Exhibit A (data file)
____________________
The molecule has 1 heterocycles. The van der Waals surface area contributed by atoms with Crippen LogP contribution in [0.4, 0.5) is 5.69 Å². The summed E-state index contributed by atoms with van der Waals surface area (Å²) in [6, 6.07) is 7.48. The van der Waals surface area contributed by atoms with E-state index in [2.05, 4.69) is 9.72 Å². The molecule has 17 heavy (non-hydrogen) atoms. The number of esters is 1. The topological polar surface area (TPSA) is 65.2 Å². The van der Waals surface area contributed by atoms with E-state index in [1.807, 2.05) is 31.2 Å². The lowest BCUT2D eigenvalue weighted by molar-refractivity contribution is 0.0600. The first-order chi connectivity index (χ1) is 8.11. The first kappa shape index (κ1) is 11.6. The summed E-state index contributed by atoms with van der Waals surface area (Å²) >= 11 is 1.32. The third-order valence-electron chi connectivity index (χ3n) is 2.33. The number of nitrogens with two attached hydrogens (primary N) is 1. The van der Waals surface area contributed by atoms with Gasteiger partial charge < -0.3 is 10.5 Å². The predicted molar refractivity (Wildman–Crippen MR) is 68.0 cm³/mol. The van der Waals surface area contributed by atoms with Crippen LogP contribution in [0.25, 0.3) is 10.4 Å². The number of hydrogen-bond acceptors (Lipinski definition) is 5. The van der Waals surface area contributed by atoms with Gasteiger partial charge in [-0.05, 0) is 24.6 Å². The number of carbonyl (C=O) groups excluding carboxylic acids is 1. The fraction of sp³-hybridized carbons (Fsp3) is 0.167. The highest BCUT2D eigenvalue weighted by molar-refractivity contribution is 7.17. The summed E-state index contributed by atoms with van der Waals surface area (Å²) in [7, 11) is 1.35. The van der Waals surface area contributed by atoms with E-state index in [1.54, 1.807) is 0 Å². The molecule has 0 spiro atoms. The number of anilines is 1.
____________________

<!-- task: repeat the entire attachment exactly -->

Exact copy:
The molecule has 1 heterocycles. The van der Waals surface area contributed by atoms with Crippen LogP contribution in [0.4, 0.5) is 5.69 Å². The summed E-state index contributed by atoms with van der Waals surface area (Å²) in [6, 6.07) is 7.48. The van der Waals surface area contributed by atoms with E-state index in [2.05, 4.69) is 9.72 Å². The molecule has 17 heavy (non-hydrogen) atoms. The number of esters is 1. The topological polar surface area (TPSA) is 65.2 Å². The van der Waals surface area contributed by atoms with E-state index in [1.807, 2.05) is 31.2 Å². The lowest BCUT2D eigenvalue weighted by molar-refractivity contribution is 0.0600. The first-order chi connectivity index (χ1) is 8.11. The first kappa shape index (κ1) is 11.6. The summed E-state index contributed by atoms with van der Waals surface area (Å²) >= 11 is 1.32. The third-order valence-electron chi connectivity index (χ3n) is 2.33. The number of nitrogens with two attached hydrogens (primary N) is 1. The van der Waals surface area contributed by atoms with Gasteiger partial charge < -0.3 is 10.5 Å². The predicted molar refractivity (Wildman–Crippen MR) is 68.0 cm³/mol. The van der Waals surface area contributed by atoms with Crippen LogP contribution in [0.25, 0.3) is 10.4 Å². The number of hydrogen-bond acceptors (Lipinski definition) is 5. The van der Waals surface area contributed by atoms with Gasteiger partial charge in [-0.05, 0) is 24.6 Å². The number of carbonyl (C=O) groups excluding carboxylic acids is 1. The fraction of sp³-hybridized carbons (Fsp3) is 0.167. The highest BCUT2D eigenvalue weighted by molar-refractivity contribution is 7.17. The summed E-state index contributed by atoms with van der Waals surface area (Å²) in [7, 11) is 1.35. The van der Waals surface area contributed by atoms with E-state index in [1.54, 1.807) is 0 Å². The molecule has 0 spiro atoms. The number of anilines is 1.